by Shameela Yoosuf Ali

Walking Toward My Dreams Once Again

I got down from the bus and walked along the famous Akbar bridge of the University of Peradeniya. It was a misty morning and early birds were twittering. For months the university’s doors had remained closed because of never-ending strikes, but now at last they were open once more, and here I was again walking toward my dreams.

I’d always loved striding out onto this bridge. My restless soul would take a stop at the serene view of the mountains against the violet sky. Tall and lavish green wonders would stand spreading their thousand hands, taking my breath away. Beneath the bridge, water ran in a miraculously harmonious manner, dawdling silently.

Why Should I Bother?

Today I could see monkeys chattering here and there, sitting clinging together in the parapets. A young couple was taking photographs of themselves making weird faces. At the farthest end of the bridge I saw an old rickety bicycle.

As I drew closer I saw him clearly— an old man clad in a partially torn shirt and worn-out sarong. He was trying to tie a bundle of wooden logs onto the carrier of the bicycle. Each time he tried a log or two dropped onto the bridge, loudly breaking the stillness of the atmosphere.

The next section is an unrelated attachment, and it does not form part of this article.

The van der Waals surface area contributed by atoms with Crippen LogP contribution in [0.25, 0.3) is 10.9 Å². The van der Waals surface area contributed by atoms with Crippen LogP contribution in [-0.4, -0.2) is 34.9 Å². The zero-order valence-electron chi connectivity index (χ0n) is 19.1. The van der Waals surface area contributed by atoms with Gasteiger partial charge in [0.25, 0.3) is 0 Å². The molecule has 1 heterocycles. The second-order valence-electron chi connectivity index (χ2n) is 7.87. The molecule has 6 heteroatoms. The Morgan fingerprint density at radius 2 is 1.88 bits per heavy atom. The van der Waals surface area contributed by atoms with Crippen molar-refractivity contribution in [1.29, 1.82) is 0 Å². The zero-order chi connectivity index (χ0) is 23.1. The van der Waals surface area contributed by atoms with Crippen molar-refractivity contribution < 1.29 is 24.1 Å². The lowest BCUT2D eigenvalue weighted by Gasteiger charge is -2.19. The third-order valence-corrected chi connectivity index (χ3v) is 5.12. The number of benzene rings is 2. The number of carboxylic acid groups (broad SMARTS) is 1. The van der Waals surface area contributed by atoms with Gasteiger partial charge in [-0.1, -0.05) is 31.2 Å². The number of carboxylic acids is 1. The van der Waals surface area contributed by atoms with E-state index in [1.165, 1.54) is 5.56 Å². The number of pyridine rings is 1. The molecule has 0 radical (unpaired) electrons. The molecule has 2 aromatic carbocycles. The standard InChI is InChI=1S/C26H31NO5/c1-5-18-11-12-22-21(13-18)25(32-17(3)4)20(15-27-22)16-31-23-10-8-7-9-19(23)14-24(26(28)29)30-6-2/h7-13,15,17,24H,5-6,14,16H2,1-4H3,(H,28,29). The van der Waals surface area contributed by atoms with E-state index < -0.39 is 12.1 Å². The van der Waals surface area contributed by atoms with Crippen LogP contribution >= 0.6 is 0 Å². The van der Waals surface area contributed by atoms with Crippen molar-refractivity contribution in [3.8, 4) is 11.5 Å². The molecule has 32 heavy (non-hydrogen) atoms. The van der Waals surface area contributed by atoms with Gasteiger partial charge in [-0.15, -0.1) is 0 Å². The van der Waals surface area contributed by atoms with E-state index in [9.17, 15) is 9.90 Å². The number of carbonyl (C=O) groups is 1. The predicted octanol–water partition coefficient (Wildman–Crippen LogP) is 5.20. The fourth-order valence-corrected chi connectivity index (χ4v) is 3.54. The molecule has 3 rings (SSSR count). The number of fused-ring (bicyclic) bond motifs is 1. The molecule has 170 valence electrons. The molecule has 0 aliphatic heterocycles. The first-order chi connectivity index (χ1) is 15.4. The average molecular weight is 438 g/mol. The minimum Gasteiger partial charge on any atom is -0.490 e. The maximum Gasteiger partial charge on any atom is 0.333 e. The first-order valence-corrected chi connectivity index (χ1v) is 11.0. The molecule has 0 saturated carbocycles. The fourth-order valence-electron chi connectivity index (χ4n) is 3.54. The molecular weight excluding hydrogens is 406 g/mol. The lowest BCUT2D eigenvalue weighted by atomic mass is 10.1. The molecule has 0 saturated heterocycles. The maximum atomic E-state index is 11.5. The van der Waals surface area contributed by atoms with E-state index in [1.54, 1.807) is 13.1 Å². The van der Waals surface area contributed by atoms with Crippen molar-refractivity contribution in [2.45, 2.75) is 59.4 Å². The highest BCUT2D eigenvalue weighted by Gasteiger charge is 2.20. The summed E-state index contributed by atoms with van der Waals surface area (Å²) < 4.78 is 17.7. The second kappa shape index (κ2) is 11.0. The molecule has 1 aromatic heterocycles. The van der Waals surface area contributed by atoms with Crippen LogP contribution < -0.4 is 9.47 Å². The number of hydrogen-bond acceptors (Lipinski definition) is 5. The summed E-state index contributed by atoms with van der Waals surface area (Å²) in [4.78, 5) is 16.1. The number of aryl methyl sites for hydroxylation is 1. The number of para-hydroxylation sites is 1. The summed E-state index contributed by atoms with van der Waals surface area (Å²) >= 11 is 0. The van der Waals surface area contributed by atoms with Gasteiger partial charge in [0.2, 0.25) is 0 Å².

I felt sorry for him. A debate emerged from nowhere—me versus me: Why should I bother? I’m a woman and there are men around who are much stronger than me. My long black coat is neatly pressed; if I help him it might ruin my whole attire. And he’s not even a Muslim, is he?

Reminded of My Father

What a string of inhuman thoughts! I abruptly cut short this mental conversation and turned to him. I’d almost passed that weak soul who stood before me like a mirage from the past. I saw his fingers, trembling with feebleness. There was no resemblance, but something in him reminded me of my father.

“Uncle, may I help you?”

He lifted his glance from the wooden logs in bewilderment.

“No, no, Madam, you would get late.”

I picked up the fallen logs one after another and brought them together on the bicycle carrier. I held them for him to tie up.

He didn’t thank me. But I saw something better than thanks in his wrinkled face. A saying of prophet Muhammed (saws) flashed across my mind:

Anas bin Malik (May Allah be pleased with him) reported: Messenger of Allah (peace be upon him) said, “If a young man honors an older person on account of his age, Allah appoints someone to show reverence to him in his old age.”  [At-Tirmidhi]

I turned and walked away with a heart fluttering with butterflies of contentment.



(Shameela Yoosuf Ali is a student in Sri Lanka.)



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